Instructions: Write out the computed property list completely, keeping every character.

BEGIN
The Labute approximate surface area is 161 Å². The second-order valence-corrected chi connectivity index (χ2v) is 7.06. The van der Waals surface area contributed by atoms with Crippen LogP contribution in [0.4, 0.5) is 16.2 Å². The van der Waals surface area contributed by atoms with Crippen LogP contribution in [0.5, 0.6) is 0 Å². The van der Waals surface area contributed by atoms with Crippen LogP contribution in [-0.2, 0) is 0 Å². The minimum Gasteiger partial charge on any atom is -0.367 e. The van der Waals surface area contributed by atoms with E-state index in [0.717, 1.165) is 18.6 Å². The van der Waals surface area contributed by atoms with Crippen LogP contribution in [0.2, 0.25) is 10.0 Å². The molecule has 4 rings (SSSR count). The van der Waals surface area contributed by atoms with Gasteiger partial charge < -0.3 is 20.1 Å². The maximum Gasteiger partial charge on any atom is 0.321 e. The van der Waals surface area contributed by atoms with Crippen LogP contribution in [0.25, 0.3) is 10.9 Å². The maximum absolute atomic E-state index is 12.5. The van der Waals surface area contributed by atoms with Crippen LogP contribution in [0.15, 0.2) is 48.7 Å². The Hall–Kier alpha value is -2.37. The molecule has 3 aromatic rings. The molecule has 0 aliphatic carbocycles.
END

The Labute approximate surface area is 161 Å². The second-order valence-corrected chi connectivity index (χ2v) is 7.06. The van der Waals surface area contributed by atoms with Crippen LogP contribution in [0.4, 0.5) is 16.2 Å². The van der Waals surface area contributed by atoms with Crippen LogP contribution in [0.5, 0.6) is 0 Å². The van der Waals surface area contributed by atoms with Crippen LogP contribution in [-0.2, 0) is 0 Å². The minimum Gasteiger partial charge on any atom is -0.367 e. The van der Waals surface area contributed by atoms with E-state index in [0.717, 1.165) is 18.6 Å². The van der Waals surface area contributed by atoms with Crippen LogP contribution in [0.2, 0.25) is 10.0 Å². The molecule has 4 rings (SSSR count). The van der Waals surface area contributed by atoms with Gasteiger partial charge < -0.3 is 20.1 Å². The maximum Gasteiger partial charge on any atom is 0.321 e. The van der Waals surface area contributed by atoms with Crippen LogP contribution in [0.25, 0.3) is 10.9 Å². The maximum absolute atomic E-state index is 12.5. The van der Waals surface area contributed by atoms with Crippen LogP contribution in [0.15, 0.2) is 48.7 Å². The Hall–Kier alpha value is -2.37. The molecule has 3 aromatic rings. The molecule has 0 aliphatic carbocycles.